The two things that go hand in hand are reward and risk.
Yes simple, I know, but for some reason in all my travels and conversations it is often lost on investors.
Its natural for most people to concentrate on just the reward side in terms of return when it comes to investing, but you cannot think about reward without thinking about the cost.
For example what is more desirable, a 20% return with a 50% drawdown, or a 10% return with a 10% drawdown?
Sadly its not just the hunt for return that suffers from this one sided thinking but also when it comes to comparisons of performance.
Once again, most people if a person underperforms point out that they could’ve made 10% a year by parking their assets in an index.
To that we say all well and good, but are you willing to accept a 50% drawdown for that return?
You see you just cant think about reward without thinking about risk in any scenario.
For us we use a simple measure of gain to pain, the MAR ratio.
This ratio simply looks at your compound annual growth rate and divides it by your maximum drawdown.
It is a great tool in measuring “performance” both internally and externally.
To put it another way, I like to ask people this question, “How much did you pay for that drawdown?”
Sadly for most people when they see a manager that gets a 15% return and another that gets 11% they instinctively want to go with the manager that gets the higher return, even when they see that his drawdown is substantially larger than the other managers!
The manager with a 15% return might have exceptional skills at finding long only stocks that outperform but due to high correlation and market risk he still has 50% drawdown giving him a MAR of .3.
Compare that to the manager who gets an 11% return and only has a 20% drawdown with a MAR of .55, the less obvious choice is the better one!
Michael, I just wanted to take a moment to thank you for your work. I have read most of your books and they are exactly what I needed. You see I am a veteran of the brokerage business (30 Years) and I have always known intuitively that something about the entire business was, and is, a lie. Analysts have no skin in the game, management doesn’t care if you make money, it’s all about assets under management that’s why they will never say sell. “Just buy more.” You see I used to look at CFA’s as the smartest people in the room. Now I know that they are really just financial weathermen trying to predict the future. Something that can’t be done. I have adopted for my clients a simple trend following rules based strategy, and it amazes me how hard it is to change minds. It is so simple they somehow think it can’t work. But I will keep plugging away and I know you will to. The business needs to change even the other brokers in my office look at me like a freak when I tell them to stop listening to analyst’s and “stop buying stocks that are going down.” Old habits die very, very hard. Just wanted to say thanks.
Looks like this feedback was inspired by my recent interview here.
Michael Covel interviews Josh Hawes. Josh is the Risk Officer and Investment Manager of Hawking Alpha. He is a trend following trader now who started off at Goldman Sachs. Josh breaks apart the trading industry, highlighting many of the cons associated with the mutual fund space.
Josh has always had a passion for math. He started looking at the performance of different funds within Goldman. As soon as he started to look at returns of some, he began to see a disconnect. They would judge themselves off “beating the index” but they were still losing massive amounts of money. They would also have access to CEO’s of top companies and still not be able to make money off of the information they would share. This is when he began to transition out of the company and turn to other forms of trading, not just long only.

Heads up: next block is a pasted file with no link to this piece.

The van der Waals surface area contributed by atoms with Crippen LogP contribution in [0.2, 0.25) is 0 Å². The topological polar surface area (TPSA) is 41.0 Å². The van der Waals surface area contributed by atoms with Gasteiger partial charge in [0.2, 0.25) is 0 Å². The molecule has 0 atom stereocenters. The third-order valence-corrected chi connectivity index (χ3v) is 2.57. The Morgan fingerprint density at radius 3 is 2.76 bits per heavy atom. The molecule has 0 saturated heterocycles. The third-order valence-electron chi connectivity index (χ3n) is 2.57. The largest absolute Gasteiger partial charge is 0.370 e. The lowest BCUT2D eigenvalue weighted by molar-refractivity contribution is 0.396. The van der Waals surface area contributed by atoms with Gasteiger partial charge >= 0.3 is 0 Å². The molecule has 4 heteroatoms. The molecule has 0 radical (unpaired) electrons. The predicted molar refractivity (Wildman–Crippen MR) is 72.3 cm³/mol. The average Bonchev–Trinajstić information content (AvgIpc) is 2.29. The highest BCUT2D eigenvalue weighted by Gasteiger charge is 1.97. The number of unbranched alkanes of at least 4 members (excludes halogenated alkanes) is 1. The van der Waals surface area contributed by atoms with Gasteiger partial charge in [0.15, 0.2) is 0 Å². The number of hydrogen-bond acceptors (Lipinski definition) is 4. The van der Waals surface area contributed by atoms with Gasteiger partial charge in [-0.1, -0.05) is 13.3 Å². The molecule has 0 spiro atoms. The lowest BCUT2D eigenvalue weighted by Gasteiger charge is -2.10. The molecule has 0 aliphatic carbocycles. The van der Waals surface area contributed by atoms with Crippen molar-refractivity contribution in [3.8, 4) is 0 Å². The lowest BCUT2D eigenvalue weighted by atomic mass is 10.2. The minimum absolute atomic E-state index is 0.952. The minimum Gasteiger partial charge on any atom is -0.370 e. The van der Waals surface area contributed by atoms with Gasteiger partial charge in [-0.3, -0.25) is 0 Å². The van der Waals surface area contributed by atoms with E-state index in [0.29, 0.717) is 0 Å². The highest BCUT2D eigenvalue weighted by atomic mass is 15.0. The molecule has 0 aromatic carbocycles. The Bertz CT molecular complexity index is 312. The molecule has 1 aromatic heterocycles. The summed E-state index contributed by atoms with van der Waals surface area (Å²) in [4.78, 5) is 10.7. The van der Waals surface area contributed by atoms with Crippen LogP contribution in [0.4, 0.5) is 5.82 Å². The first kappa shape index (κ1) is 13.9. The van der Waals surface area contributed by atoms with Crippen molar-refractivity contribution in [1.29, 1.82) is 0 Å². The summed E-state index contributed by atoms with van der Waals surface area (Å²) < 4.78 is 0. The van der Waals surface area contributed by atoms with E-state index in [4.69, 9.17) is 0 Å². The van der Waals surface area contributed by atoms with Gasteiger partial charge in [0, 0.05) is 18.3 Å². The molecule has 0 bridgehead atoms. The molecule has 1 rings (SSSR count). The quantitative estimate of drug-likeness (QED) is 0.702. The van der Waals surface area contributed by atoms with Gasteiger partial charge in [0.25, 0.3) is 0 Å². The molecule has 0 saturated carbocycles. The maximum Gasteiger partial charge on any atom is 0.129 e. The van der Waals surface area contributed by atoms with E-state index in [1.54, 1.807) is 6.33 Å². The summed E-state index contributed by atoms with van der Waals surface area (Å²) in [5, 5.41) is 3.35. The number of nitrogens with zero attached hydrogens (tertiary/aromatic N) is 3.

Josh was given many books to read while at Goldman. “Reminiscences of a Stock Operator” was one that resonated with him the most. “Trend Following” was another book that Josh had come across. “Trend Following” triggered him to reach out to some of the traders mentioned in the book. Ed Seykota and Jerry Parker were just a couple of the traders he was able to spark up a conversation with by reaching out.
Next, Michael and Josh break apart index investing. Josh says everyone should ask themselves, “Why does the market owe you anything? And if the market goes down, does that not mean that the markets can go down for a long period of time?” You can’t say that you should go long the market because for 200 years the market has gone up. There has been massive ups and downs and you have to be able to navigate the down periods. Michael then asks, “How does one become the next Warren Buffett?” Josh says that 2008 is one of the best examples of why you could never be the next Warren Buffett. There are a lot of people in the mutual fund space that try and mirror Buffett. Some of these people fail trading the exact strategy as Buffett. So does that make Buffett lucky or a genius?
Josh and his firm guarantees to always follow their stops. He guarantees his clients that he will be a trend follower and although he can not guarantee any level of return, he will always follow his stops. This sets Josh and other trend followers apart from fundamental traders. Josh then segues into what he believes are the four ways to make money: When prices move, when prices don’t move, arbitrage, and high frequency trading. He expands on these four points and gives examples. Michael and Josh end the podcast on the importance of talking directly with clients and connecting with people on a personal basis.
In this episode of Trend Following Radio:
Trading off fundamentals
Keeping up with the Jones’s
Smooth equity curve’s
Concept of an Index
Mutual fund industry
High frequency trading
“Every trading system starts with an idea. The idea is a concept that describes some aspect of the way a particular market or all markets work.” – Hawking Alpha